Before the 1920s it is not difficult to find positive comments concerning the use of Indian subordinate doctors. Individuals working in East Africa, India and the UK regularly praised the quality of Indian staff. E.B. Horne, who was the District Officer in Meru, for example, was immensely impressed by the performance of Abdulla Khan, who commenced work in Meru in 1915, describing his ‘relations with the natives’ as ‘excellent’. Horne further commented that because of Khan’s professional efforts and good personal relations there had been a substantive increase in patient consultations under his tenure.41 Similarly, the author of a report issued in 1921 concerning the remote Kabarnet station, which was considered to have ‘deplorable’ facilities and to be ‘notoriously unhealthy’, made strikingly appreciative comments about the improvements that occurred in the health of the region under the Indian doctor’s charge.42 Six months after Gokul Chand’s appointment to the station, the District Commissioner was happy to report that ‘his work has been eminently satisfactory, the sanitation of the station is looked after by him with great care’.43
In his published reminiscences of 1928 in the Kenya and East African Medical Journal, former PMO Arthur Milne also extolled the contribution of Indian doctors, along with those of Goan clerks, in glowing terms, describing them as ‘the two main-springs which have kept the wheels of the department turning’.44 He singled out a number of individuals for their gallantry and dedication to the establishment of colonial medicine in the region, describing Assistant Surgeon de Cruz as one of the ‘never to be forgotten comrades who laid down their lives in building up of these colonies’.45 Other European MOs provided similar positive testaments of the Indian medical staff. Robert Hennessey made particular note of the vital role of the Indian doctors in the running of the hospitals and their importance in undertaking much of the routine surgery.46 Another senior European MO, Peter Clearkin, who worked for some time at Kisumu Hospital, described some of the Assistant Surgeons whom he worked with as ‘very good indeed’, making specific reference to the outstanding efforts of one individual, Kartar Singh.47
The demise of Indian Colonial Medical Service careers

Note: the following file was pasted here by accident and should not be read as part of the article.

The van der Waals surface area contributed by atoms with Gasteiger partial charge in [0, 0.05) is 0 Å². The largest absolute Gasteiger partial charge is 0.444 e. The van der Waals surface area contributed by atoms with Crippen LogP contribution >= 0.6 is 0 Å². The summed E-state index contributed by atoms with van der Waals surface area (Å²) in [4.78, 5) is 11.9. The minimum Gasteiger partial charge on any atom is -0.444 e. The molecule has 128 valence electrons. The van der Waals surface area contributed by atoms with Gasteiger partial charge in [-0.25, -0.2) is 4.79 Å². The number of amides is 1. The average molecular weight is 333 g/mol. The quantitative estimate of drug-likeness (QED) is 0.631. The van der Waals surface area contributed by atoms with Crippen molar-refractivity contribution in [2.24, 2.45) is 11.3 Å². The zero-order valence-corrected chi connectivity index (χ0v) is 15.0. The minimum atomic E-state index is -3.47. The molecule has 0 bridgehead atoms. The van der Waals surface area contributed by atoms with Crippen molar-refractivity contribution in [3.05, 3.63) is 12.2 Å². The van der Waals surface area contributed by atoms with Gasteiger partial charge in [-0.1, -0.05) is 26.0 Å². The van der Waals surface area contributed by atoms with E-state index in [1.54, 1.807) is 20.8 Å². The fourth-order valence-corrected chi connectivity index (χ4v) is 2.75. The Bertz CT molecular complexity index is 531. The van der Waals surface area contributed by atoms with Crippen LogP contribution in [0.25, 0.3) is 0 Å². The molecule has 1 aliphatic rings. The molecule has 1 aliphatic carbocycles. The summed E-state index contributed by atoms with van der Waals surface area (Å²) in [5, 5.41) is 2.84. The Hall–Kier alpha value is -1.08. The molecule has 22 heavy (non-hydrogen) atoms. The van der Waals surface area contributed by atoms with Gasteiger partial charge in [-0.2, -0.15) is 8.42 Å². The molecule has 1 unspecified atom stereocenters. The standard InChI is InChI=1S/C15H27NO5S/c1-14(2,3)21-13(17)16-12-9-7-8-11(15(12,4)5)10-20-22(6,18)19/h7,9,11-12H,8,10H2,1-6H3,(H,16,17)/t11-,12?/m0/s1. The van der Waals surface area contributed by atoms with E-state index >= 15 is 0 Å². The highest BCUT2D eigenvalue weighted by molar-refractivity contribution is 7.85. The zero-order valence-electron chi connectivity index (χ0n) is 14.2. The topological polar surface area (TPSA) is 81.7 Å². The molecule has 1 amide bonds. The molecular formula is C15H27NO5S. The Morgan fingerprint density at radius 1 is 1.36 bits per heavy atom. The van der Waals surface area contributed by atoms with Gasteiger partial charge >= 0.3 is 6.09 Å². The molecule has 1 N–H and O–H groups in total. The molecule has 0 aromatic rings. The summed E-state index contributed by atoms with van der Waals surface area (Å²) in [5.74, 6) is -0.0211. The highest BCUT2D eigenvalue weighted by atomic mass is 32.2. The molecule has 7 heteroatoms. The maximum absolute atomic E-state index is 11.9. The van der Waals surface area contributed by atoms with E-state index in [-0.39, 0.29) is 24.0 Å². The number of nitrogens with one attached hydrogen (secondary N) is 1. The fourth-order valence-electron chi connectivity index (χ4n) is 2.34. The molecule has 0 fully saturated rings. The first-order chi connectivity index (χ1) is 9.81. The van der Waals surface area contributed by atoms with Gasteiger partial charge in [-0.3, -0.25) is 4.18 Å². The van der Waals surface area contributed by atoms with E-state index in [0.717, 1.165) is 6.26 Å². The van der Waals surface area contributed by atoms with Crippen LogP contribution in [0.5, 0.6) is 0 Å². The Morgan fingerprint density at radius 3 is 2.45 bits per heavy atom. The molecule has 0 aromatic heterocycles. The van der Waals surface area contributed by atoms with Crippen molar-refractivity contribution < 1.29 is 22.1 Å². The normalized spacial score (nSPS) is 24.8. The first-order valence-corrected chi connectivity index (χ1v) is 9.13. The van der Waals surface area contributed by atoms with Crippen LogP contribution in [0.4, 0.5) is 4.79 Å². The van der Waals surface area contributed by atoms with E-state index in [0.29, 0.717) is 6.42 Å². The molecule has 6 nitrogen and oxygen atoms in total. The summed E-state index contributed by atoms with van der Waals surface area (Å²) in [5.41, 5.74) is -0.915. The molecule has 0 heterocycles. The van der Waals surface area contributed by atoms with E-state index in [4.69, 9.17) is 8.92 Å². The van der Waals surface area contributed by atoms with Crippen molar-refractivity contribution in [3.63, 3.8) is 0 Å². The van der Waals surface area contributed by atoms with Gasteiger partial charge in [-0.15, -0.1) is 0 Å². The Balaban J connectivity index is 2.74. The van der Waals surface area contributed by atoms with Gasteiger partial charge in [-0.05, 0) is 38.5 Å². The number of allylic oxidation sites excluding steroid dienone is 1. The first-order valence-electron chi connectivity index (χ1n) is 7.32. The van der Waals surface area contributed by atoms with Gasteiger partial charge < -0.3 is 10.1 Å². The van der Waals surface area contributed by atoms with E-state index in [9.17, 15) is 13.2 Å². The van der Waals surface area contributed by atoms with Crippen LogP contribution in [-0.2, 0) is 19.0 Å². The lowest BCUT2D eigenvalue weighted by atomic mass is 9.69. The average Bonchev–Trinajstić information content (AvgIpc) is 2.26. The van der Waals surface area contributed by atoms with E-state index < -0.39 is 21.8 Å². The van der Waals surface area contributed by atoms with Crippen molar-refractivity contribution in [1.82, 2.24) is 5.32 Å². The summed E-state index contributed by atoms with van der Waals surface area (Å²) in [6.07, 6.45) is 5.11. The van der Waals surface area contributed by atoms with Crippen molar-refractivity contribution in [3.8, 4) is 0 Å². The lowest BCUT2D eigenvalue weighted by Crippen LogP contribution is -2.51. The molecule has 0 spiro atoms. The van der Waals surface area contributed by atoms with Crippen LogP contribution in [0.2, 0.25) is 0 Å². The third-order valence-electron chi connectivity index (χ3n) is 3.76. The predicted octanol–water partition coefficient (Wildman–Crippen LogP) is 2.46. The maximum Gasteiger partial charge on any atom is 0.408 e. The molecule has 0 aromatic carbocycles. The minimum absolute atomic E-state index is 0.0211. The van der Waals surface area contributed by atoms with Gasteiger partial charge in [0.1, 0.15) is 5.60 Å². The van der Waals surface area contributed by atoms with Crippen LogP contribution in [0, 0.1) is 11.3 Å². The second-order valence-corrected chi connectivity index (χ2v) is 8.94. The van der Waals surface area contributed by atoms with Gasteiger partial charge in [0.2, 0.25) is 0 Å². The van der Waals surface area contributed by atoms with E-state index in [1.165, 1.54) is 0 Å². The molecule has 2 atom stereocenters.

Although by the early 1920s it seemed that Indians were an integral part of the colonial medical administration, the glowing endorsements of their service came to an end in 1922. The reason for this abrupt turnabout in attitudes was never articulated beyond generalised statements about the need to enforce economies within the department, some comments about the new preference to Africanise the Colonial Medical Service, and a few references to the alleged lack of suitability of Indians to perform medical duties for Africans.
Although a number of short-term factors can be identified as inducing this policy shift, in many important ways the groundwork for this sea-change in attitudes had been gradually established since the beginning of the twentieth century. Despite the apparent enthusiasm for the employment of Indian doctors before 1922, nearly every positive remark about them was nevertheless made in a climate that concurrently also assumed that Indians were neither as able nor as desirable as European doctors. Kenya, with its politically powerful white settler community, was particularly a place where Indians were routinely discriminated against. The prominent roles some Indians played in business and commerce in the region made settlers not only suspicious of the possibility of Indian encroaching political power but also desirous to limit it at every available opportunity. Frequent portrayals of Indians in the settler-led local press made allusion to their thrift and business acumen, characteristics which were portrayed not as qualities to be praised but as traits of which other members of the colonial community should be suspicious.48 Running alongside this discourse, with apparently no sense of contradiction, was another prominent stereotype propagated by the British, namely that Indians, particularly those of poor socio-economic standing, were a public health risk and were therefore actually a threat to the prosperity of the colony. Sentiments such as ‘whenever one finds the Indian in Africa, he appears so dirty’ were commonplace and profoundly affected the way Indians were regarded not only as patients, but also as doctors.49 Prominent European doctors, such as Roland Burkitt, supported this view, even publicly lecturing on the allegedly deplorable habits of Indians and making no attempt to disguise their hostility towards the community.50